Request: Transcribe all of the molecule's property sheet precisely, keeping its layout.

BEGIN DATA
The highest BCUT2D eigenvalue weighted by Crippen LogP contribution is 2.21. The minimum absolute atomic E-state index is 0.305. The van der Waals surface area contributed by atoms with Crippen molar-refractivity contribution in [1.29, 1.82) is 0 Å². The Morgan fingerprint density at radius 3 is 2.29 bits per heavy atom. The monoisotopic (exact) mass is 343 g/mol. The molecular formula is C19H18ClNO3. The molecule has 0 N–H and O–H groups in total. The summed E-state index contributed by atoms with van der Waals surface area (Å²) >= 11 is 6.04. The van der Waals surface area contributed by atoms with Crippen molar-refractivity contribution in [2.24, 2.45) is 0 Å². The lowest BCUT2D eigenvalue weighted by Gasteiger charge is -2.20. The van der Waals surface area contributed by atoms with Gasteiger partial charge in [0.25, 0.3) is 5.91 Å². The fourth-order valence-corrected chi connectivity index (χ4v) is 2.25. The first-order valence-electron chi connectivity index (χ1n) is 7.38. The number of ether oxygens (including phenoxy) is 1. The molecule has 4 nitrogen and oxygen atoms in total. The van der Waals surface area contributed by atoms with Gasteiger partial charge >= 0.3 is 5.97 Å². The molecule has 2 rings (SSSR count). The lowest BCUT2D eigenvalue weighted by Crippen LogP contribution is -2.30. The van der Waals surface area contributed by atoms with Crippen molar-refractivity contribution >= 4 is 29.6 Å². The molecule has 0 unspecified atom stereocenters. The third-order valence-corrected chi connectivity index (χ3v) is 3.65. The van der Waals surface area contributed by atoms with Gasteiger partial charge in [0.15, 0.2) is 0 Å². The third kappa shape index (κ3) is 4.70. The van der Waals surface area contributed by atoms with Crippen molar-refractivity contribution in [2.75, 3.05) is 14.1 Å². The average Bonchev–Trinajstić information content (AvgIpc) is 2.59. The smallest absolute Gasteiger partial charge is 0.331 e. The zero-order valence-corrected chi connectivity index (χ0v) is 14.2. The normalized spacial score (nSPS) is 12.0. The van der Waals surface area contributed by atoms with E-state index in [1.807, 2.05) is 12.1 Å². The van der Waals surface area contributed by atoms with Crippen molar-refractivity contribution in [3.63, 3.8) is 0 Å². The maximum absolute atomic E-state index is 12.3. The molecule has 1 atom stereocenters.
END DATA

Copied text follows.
The highest BCUT2D eigenvalue weighted by Crippen LogP contribution is 2.21. The minimum absolute atomic E-state index is 0.305. The van der Waals surface area contributed by atoms with Crippen molar-refractivity contribution in [1.29, 1.82) is 0 Å². The Morgan fingerprint density at radius 3 is 2.29 bits per heavy atom. The monoisotopic (exact) mass is 343 g/mol. The molecular formula is C19H18ClNO3. The molecule has 0 N–H and O–H groups in total. The summed E-state index contributed by atoms with van der Waals surface area (Å²) >= 11 is 6.04. The van der Waals surface area contributed by atoms with Crippen molar-refractivity contribution in [2.24, 2.45) is 0 Å². The lowest BCUT2D eigenvalue weighted by Gasteiger charge is -2.20. The van der Waals surface area contributed by atoms with Gasteiger partial charge in [0.25, 0.3) is 5.91 Å². The fourth-order valence-corrected chi connectivity index (χ4v) is 2.25. The first-order valence-electron chi connectivity index (χ1n) is 7.38. The number of ether oxygens (including phenoxy) is 1. The molecule has 4 nitrogen and oxygen atoms in total. The van der Waals surface area contributed by atoms with Gasteiger partial charge >= 0.3 is 5.97 Å². The molecule has 2 rings (SSSR count). The lowest BCUT2D eigenvalue weighted by Crippen LogP contribution is -2.30. The van der Waals surface area contributed by atoms with Crippen molar-refractivity contribution >= 4 is 29.6 Å². The molecule has 0 unspecified atom stereocenters. The third-order valence-corrected chi connectivity index (χ3v) is 3.65. The van der Waals surface area contributed by atoms with Gasteiger partial charge in [0.15, 0.2) is 0 Å². The third kappa shape index (κ3) is 4.70. The van der Waals surface area contributed by atoms with Crippen molar-refractivity contribution in [2.75, 3.05) is 14.1 Å². The average Bonchev–Trinajstić information content (AvgIpc) is 2.59. The smallest absolute Gasteiger partial charge is 0.331 e. The zero-order valence-corrected chi connectivity index (χ0v) is 14.2. The normalized spacial score (nSPS) is 12.0. The van der Waals surface area contributed by atoms with E-state index in [1.807, 2.05) is 12.1 Å². The van der Waals surface area contributed by atoms with Crippen molar-refractivity contribution in [3.63, 3.8) is 0 Å². The maximum absolute atomic E-state index is 12.3. The molecule has 1 atom stereocenters.